Or, he suggests, look for new ways to present traditional desserts. Cunningham says that restaurant trends are moving away from full-sized cakes and pies toward small desserts, such as individual tarts. Small pumpkin, pecan or sweet potato tarts also make a beautiful display while paying homage to Thanksgiving tradition — and allowing those who can’t decide to have a little of everything. Pumpkin pie is still No.1 with the buffet diners.

“I’ve tried both sweet potato pie and pumpkin pie, and both have been successful. But pumpkin pie is still the hands-down favorite,” Cunningham says. “I always keep a large number of pumpkin pies on hand, just in case.”

Also popular are what he calls “interactive desserts.” Last year’s buffet included a station where diners could top freshly made sweet pumpkin waffles with chocolate sauce, strawberry compote or ginger-caramel sauce, or their own combinations of the three. After just a couple of years, the chocolate fountain, into which diners dip fruit or chunks of cake, has become a must-have.

For his own Thanksgiving meal, Cunningham looks forward to his mother’s roasted acorn squash with brown sugar, cinnamon and lots of butter — and to be able to enjoy the meal with his parents, now that they live in Raleigh.“When you’re working as a chef and trying to build your resume, changing jobs, there was 10 years that I must have been able to see them just five times,” he says. “So it’s great to just sit around the table together.”

Thanksgiving Recipes from Jason Cunningham



Honey Roasted Winter Vegetables with Rosemary 1 cup Butternut Squash 1 cup Organic Carrots 1 cup Turnips 1 cup Shallots or Sweet onions 1 cup Celery Root 1 cup Parsnips 1 cup Rutabaga 1 Tbl Ground Cumin 2 tsp Ground Cinnamon Pinch Nutmeg 3 Tbl Honey 2 Tbl Fresh Rosemary,
Stemmed and Chopped Kosher Salt to taste Fresh Ground pepper to taste Peel and dice all of the vegetables to roughly the same size; about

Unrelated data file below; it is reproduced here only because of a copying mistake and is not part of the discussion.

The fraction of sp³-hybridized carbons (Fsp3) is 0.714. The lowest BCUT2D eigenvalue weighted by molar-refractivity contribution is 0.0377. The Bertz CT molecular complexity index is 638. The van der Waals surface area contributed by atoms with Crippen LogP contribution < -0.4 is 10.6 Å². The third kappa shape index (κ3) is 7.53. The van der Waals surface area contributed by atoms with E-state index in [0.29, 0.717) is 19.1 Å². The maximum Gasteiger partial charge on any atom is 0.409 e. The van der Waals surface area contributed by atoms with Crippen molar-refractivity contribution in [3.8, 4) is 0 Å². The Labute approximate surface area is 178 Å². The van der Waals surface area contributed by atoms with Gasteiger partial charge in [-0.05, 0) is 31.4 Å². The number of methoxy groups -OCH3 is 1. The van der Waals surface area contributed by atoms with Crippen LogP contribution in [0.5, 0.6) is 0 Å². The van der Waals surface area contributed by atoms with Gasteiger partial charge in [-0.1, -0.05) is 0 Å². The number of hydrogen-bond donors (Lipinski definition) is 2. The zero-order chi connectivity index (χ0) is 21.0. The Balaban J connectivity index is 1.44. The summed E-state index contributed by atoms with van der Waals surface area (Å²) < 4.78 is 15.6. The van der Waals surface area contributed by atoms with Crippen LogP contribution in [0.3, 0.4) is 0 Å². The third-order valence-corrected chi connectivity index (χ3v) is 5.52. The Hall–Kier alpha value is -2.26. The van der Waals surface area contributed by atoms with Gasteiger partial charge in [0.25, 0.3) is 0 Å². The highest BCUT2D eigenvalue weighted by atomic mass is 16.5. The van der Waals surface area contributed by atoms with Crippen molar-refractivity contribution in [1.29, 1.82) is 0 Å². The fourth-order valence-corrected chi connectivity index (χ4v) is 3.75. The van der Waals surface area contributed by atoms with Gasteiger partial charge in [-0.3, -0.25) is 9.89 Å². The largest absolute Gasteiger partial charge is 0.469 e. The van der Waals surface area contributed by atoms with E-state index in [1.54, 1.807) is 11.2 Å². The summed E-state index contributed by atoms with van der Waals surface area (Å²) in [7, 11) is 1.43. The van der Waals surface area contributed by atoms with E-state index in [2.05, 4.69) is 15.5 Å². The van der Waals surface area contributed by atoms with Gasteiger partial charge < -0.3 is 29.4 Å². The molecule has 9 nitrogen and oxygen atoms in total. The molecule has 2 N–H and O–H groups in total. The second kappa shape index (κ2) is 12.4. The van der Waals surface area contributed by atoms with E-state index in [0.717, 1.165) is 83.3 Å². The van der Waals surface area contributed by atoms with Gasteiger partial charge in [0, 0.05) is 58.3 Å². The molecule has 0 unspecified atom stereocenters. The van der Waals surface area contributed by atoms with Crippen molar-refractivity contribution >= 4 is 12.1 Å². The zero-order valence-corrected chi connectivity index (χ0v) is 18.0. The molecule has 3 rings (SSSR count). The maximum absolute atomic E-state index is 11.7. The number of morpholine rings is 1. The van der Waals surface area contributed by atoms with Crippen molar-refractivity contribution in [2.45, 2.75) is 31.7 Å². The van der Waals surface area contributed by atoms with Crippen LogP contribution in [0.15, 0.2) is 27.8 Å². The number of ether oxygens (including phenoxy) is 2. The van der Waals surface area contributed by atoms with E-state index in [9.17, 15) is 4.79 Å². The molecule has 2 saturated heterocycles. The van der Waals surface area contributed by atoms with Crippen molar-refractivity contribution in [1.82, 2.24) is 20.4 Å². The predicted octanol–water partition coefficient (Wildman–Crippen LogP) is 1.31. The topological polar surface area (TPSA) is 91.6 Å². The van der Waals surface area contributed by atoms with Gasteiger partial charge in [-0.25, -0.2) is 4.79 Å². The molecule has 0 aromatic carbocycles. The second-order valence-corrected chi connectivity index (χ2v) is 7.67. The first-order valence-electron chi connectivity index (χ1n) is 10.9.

1/2 inch works well. Place all of the vegetables in a large bowl and season with the cinnamon, cumin, nutmeg, salt and pepper. Mix well. Preheat oven to 375 degrees and place a large sauté or roasting pan over medium to high heat and allow it to warm up for about 5 minutes. When the pan is hot, add just enough olive oil to coat the bottom. Add the vegetables and allow them to cook for 2-3 minutes before stirring. Cook the vegetables on the stove top for about 5-8 minutes, stirring periodically. Transfer the pan to the oven and cook, stirring periodically until the vegetables are almost tender, about 15 minutes. Remove the pan from the oven and add the honey and the chopped rosemary. Mix well and return to the oven for about 10 minutes. When the vegetables are tender, remove from the oven and check the seasoning. The vegetables should be quite aromatic at this point. Place vegetables in a bowl and serve family style with roasted meats or poultry. Serves 6-8. Cranberry Chipotle Compote Saute pears and raisins in oil until beginning to soften, about 5 minutes. Add remaining ingredients and simmer until desired consistency. Serves 6-8


*For chipotle puree: In a blender combine one 4oz can ‘Chipotles in Adobo’ and 2oz water. Blend until pureed.

e-mail E-mail this page
print Printer-friendly page
Spicing up Thanksgiving
Latest articles in Food
Safely preserving at home
ShopSmart: The best skillets and cookware sets
So you think you can cook?
Edward Lee's adobo-fried chicken and waffles

Got Feedback?
Send a letter to the editor.

Sign up for the Chatham Chatlist.

Promote your brand at

Subscribe now: RSS news feed, plus FREE headlines for your site